French Cultural Iconography @ Globe-Gate


An iconography is an index of icons. One of the first is contained in the Iconologia of Cesare Ripa in 1593 (see the facsimile edition), designed primarily for literary and artistic purposes. French cultural"icons" or symbols represent France and its culture. For now, the origin of that representation is irrelevant, whether it comes from French intention or evolved from frequent encounters by visitors. To a limited extent, a cultural icon is like the literary synecdoque, where a part represents the whole. Yet in this rhetorical figure, the will and skill of the individual artist are the principal forgers of symbolic status. It is said that each person has two countries, his or her own and France. The experience that draws this status to France has a million faces and as many personal symbols. What is important, then, is to choose broadly accepted symbols.

I have included some quite modern cultural icons, even though there is a risk they may evolve away from that status, as did the "2CV" automobile. Some of the choices are obvious. One must always give serious consideration to images on the French Euro coins, the French Eurobanknotes (no longer in use), and the stamps of the realm. In other cases, I discerned the status by observing frequent representation in textbooks and subsequent polling of French people. The quest for genuine cultural icons represented in web sites will continue, but I believe that the number is finite. I am certain I would have a difficult time justifying more than 75 on an initial list.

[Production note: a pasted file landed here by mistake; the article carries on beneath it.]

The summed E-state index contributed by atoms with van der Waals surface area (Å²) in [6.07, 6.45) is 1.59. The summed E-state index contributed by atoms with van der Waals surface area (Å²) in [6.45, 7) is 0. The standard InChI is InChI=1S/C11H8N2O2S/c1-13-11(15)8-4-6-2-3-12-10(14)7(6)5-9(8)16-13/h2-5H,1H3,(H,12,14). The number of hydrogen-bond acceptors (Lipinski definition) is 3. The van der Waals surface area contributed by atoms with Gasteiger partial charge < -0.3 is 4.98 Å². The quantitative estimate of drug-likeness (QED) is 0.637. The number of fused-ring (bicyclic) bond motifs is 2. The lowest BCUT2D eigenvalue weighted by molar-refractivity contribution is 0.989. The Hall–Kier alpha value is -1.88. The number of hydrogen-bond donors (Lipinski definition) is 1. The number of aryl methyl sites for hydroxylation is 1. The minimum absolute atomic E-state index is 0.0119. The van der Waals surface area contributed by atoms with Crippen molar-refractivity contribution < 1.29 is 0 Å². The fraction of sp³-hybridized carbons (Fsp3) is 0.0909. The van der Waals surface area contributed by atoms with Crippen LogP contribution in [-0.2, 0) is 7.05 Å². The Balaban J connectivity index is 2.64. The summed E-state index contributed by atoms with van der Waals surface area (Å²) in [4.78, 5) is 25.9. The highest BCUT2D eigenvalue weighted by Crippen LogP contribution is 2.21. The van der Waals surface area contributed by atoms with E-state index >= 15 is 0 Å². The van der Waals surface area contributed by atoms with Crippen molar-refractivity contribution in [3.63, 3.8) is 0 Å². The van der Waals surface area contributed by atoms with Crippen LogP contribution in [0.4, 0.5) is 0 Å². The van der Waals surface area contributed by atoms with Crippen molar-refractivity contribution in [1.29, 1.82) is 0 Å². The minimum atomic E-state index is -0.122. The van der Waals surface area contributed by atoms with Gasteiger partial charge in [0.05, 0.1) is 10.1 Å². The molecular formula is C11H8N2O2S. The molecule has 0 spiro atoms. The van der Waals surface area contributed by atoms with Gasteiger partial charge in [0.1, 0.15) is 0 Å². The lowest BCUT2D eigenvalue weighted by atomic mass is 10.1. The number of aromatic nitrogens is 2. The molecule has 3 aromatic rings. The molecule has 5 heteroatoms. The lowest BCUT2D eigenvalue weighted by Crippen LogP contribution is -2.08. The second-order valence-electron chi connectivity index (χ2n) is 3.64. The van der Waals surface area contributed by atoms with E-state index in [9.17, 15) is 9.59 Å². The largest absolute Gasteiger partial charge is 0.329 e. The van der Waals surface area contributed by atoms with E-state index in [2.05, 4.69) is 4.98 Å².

Why a French cultural iconography on the WWW? To be sure, this index is at the shallow end of cultural history, but I believe it can be an effective tool for students and scholars of the discipline, as a point of departure into the many questions of how we view a national culture. It has the advantage of being easily updatable. Though I am not an ardent proponent of the cultural literacy agenda, it would be remiss of me not to point out that one might expect a cultured person with some knowledge of France to at least be able to recognize these symbols. Finally, I have included a questionnaire, not so much to elicit specific specific details about the symbols as to elicit conversation about how symbols represent

My sincere and heartfelt thanks go out to the members of FLTEACH for their generous input.




Les Symboles
Les Symboles de la République
Les Symboles de la République Française
SOMMAIRE SEQUENCE SYMBOLES DE LA REPUBLIQUE








bobp@utm.edu

TennesseeBob Peckham
Director, The Globe-Gate Project
Made in Tennessee to bring you the world
University of Tennessee-Martin
76449